Audrey Chan (BA, Asian Area Studies)

Audrey is a second generation Chinese American born and raised on unceded Kumeyaay land (San Diego, California). She is graduating with a BA in Asian Area Studies and a minor in Asian Canadian and Asian Migration studies. Audrey aims to further utilize the knowledge obtained from ACAM in order to strengthen her own understanding of what “Asianness” and “Asian American” means to her. This summer, Audrey looks forward to basking in the southern California sun with her dog, eating copious amounts of salmon sashimi and tacos, and finally getting around to her overdue list of Goodread books.

Why were you drawn to the ACAM program? 

Entering into the ACAM program was a serendipitous occurrence that began with me reading the course code incorrectly. However, I was quickly drawn in by the program’s wide range of courses/themes and the welcoming environment provided by both faculty and students alike. ACAM also provided a safe space that encouraged us to draw on our own personal experiences and to continue our dialogue both in and outside the classroom. Declaring ACAM as my minor also served as an extension to my Asian Areas Studies major; however, I felt that my department (Asian Studies) was largely East Asian centric. The expansiveness of ACAM’s interdisciplinary courses provided a more fulfilling and three dimensional academic experience.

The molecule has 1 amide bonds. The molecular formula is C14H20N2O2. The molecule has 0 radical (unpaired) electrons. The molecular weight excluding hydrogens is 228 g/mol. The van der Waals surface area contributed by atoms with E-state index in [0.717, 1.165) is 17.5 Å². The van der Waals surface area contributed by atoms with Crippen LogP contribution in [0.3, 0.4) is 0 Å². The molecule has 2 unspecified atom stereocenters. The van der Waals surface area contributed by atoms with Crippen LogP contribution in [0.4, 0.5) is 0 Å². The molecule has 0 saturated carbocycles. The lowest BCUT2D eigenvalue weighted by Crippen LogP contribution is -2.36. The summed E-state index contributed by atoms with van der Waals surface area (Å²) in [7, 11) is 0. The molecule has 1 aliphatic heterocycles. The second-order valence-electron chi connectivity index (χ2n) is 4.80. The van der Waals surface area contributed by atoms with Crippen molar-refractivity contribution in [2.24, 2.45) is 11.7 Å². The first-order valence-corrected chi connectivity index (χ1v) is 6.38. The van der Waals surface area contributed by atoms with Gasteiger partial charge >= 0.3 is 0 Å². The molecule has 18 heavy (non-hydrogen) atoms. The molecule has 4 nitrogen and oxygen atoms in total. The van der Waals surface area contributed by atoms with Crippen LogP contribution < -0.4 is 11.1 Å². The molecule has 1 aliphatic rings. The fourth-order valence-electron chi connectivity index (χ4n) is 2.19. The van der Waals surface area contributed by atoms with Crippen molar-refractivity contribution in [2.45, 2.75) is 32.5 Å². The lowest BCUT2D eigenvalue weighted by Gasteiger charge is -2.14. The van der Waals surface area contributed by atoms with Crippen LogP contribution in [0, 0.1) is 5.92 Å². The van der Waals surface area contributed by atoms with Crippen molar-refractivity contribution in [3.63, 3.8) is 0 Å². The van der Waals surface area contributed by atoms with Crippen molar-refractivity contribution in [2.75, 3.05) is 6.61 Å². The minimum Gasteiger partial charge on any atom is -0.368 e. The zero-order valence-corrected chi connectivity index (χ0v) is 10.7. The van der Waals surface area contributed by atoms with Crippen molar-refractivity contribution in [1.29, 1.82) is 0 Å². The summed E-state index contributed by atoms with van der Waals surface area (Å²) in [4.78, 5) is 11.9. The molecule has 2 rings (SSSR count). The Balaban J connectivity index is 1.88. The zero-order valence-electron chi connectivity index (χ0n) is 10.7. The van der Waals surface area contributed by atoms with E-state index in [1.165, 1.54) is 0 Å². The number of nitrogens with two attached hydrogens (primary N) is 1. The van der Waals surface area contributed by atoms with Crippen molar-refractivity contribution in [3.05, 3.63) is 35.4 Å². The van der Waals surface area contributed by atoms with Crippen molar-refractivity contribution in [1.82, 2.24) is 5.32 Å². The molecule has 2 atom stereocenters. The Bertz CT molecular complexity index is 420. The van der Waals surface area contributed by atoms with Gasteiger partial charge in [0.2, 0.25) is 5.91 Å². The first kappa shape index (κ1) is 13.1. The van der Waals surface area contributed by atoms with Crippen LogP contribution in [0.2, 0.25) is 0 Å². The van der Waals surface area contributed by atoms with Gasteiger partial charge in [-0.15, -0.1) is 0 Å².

How has ACAM impacted you or the people around you? 

Growing up in a predominantly white neighborhood and being one of the few Asian students throughout my school years, I really struggled to come to terms with my Asian American identity. ACAM provided an outlet for me to unpack some of my racial trauma and internalized racism as well as the language to discuss the feelings and thoughts that I often struggled to articulate. I especially want to thank Dr. Danielle Wong (ENGL 371 and ACAM 320D) for constantly pushing and challenging my intellectual boundaries while also making me feel “seen”, both in terms of my personhood and academic work.

What is one piece of advice you would give to your first year self?

What you have to say is worth listening to, so take pride and ownership in the work you produce.